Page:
The major revenue raiser in the Governor’s revised tax plan is his 4th tier income tax, which increases the rate from 7.85 percent to 9.85 percent. It would apply to taxable income in excess of $250,000 for married joint filers, $200,000 for heads of households, and $150,000 for single filers. As the Governor has frequently noted, this tax increase would affect the wealthiest two percent of Minnesota households.
New data released by the Dayton administration this week gives Minnesotans the first glimpse of how fourth tier tax taxpayers would be distributed geographically across Minnesota. While there is some variation around the state in terms of the concentration of fourth tier taxpayers, the highest concentration in any single county (Carver) is 3.4 percent. In the majority of counties, the concentration is less than one percent.
Six counties have twenty or fewer fourth tier taxpayers, which are excluded from this analysis due to data privacy concerns. The counties that fall into this category are Cook, Kanabec, Lake of the Woods, Lincoln, Mahnomen, and Red Lake.
This analysis is based on data for 2010—the most current year for which taxpayer information by geographic location is available. Despite the time lag, this 2010 data should provide a reasonable approximation of the regional distribution of fourth tier filers in the state. The information released by the Dayton administration covers only full-year resident taxpayers.
The graph below shows the percentage of full-year resident taxpayers affected by the fourth tier proposal (in red) versus the percentage unaffected (in green) for the fourteen most heavily populated Minnesota counties and for the entire state. With few exceptions, these fourteen counties are concentrated in the metropolitan and exurban areas; click here for a graph that shows information for all Minnesota counties excluding the six counties with fewer than twenty fourth tier taxpayers.
The striking feature of both these graphs is the preponderance of green (unaffected taxpayers). In 52 of the 87 Minnesota counties containing just over one-third of the state’s population, less than one percent of full-year resident taxpayers would be affected by the proposed fourth tier. In just four counties—Carver, Hennepin, Olmsted, and Washington—containing just under one-third of the state’s population, more than two percent of full-year resident taxpayers are affected.
In 74 of the 87 Minnesota counties, the percentage of full-year resident taxpayers affected by the proposed fourth tier is less than 1.45 percent. The state’s 5.3 million population is evenly divided between these 74 counties and the remaining 13 counties with a concentration of fourth tier taxpayers above 1.45 percent.
The Governor’s office and the Minnesota Department of Revenue have touted the fact that 98 percent of Minnesotans would see no income tax increase under the Governor’s budget. As it turns out, in the vast majority of Minnesota counties, the percentage of unaffected taxpayers is greater than 98 percent and—in fact—greater than 99 percent in just over half of the counties. Even in the county with the highest concentration of fourth tier taxpayers, 96.6 percent of taxpayers would be unaffected by the fourth tier income tax proposal based on the 2010 geocoded data.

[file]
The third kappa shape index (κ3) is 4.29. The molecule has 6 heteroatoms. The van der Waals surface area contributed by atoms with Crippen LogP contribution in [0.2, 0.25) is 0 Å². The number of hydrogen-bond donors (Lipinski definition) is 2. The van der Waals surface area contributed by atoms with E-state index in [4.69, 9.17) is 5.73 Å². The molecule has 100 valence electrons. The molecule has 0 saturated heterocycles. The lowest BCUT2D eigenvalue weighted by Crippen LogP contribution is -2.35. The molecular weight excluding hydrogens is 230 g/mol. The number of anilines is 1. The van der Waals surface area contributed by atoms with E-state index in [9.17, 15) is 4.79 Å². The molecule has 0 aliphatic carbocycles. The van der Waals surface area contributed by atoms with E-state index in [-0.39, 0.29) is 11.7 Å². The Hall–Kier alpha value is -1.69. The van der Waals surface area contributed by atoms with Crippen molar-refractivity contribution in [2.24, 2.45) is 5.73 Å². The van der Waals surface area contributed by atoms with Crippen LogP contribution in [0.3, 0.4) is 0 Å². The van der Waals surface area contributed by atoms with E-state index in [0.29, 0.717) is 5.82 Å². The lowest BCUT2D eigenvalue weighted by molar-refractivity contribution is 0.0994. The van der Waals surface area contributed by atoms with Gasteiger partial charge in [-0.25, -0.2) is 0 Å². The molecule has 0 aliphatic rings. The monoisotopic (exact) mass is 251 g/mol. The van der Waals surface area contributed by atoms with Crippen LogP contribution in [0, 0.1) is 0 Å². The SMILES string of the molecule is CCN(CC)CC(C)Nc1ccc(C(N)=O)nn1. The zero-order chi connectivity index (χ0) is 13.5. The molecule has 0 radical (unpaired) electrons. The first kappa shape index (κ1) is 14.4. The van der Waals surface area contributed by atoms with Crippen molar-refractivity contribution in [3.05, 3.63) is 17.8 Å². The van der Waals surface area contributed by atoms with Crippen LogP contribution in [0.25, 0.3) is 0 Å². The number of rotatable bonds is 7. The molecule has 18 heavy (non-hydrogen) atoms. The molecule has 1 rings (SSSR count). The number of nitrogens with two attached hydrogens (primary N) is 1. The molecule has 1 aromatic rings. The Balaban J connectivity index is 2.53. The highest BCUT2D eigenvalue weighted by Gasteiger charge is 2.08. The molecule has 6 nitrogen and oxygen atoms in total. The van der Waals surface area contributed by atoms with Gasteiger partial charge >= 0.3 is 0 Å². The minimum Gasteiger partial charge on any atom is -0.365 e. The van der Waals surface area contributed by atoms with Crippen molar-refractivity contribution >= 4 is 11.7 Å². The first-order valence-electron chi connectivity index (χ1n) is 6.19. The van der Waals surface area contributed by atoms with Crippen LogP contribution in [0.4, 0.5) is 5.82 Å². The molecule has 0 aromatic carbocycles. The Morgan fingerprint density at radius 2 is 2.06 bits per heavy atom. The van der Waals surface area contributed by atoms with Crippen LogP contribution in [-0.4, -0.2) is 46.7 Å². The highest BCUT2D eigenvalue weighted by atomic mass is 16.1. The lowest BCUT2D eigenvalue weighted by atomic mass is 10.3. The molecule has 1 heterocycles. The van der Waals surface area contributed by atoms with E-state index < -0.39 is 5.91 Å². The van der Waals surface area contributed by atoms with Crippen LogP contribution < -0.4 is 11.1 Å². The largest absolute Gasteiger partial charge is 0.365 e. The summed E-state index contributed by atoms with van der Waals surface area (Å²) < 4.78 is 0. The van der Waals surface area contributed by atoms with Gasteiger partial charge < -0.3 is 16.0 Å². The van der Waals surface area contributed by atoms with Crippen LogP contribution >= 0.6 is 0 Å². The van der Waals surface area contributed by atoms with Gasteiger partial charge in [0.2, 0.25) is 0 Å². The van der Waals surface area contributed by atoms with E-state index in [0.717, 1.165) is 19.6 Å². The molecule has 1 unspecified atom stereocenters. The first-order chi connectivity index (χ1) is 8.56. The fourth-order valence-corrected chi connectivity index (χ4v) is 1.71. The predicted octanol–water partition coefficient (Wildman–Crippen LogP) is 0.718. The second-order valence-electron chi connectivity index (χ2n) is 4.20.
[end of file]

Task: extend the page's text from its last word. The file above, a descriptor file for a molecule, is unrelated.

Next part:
Click on map for county specific data.
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The above map provides a visual representation of these findings. The 87 Minnesota counties are broken into five groups (from 0.0% to 0.67%, from 0.67% to 1.34%, from 1.34% to 2.02%, 2.02% to 2.69%, and from 2.69% to 3.36%) based on the percentage of full-year resident taxpayers affected by the proposed fourth tier.*
The most powerful argument in favor of the Governor’s fourth tier income tax proposal is not the small number of taxpayers that would be affected. Rather, it is that the two percent of taxpayers that would be affected are already paying approximately 20 percent less of each dollar of income in state and local taxes than are middle-income families.†
These wealthiest two percent of Minnesota households are benefiting the most from the protection of property rights and the social stability that results from adequately funded public institutions. It is only fair to require them to pay state and local taxes in proportion to what is paid by their less well-off neighbors. Governor Dayton’s fourth tier income tax proposal moves Minnesota closer to a more fair and proportional tax system, while also providing the revenue needed to balance the state budget and adequately fund critical public investments.
*The precise percentage of fourth tier taxpayers in the six counties with fewer than twenty fourth tier taxpayers cannot be determined, although it is known that the aggregate percentage of fourth tier taxpayers in all six counties is somewhere between zero and 0.67 percent. Thus, for purposes of the map, these six counties are grouped with counties with a concentration of fourth tier taxpayers from 0.0 percent to 0.67 percent.
†The 2013 Minnesota Tax Incidence Study data for tax year 2010 does not break out state and local taxes for the top two percent of all households by income. However, using income decile data from chapter 4, section A of the report, it is possible to get a good approximation of state and local taxes per dollar of income for the top two percent. An analysis of this data shows that the top two percent of households pay approximately 20 percent less in state and local taxes per dollar of income than do middle-income taxpayers. For purposes of this analysis, middle-income taxpayers are defined as households in the fifth and sixth population deciles, which comprise the middle twenty percent of all households by income.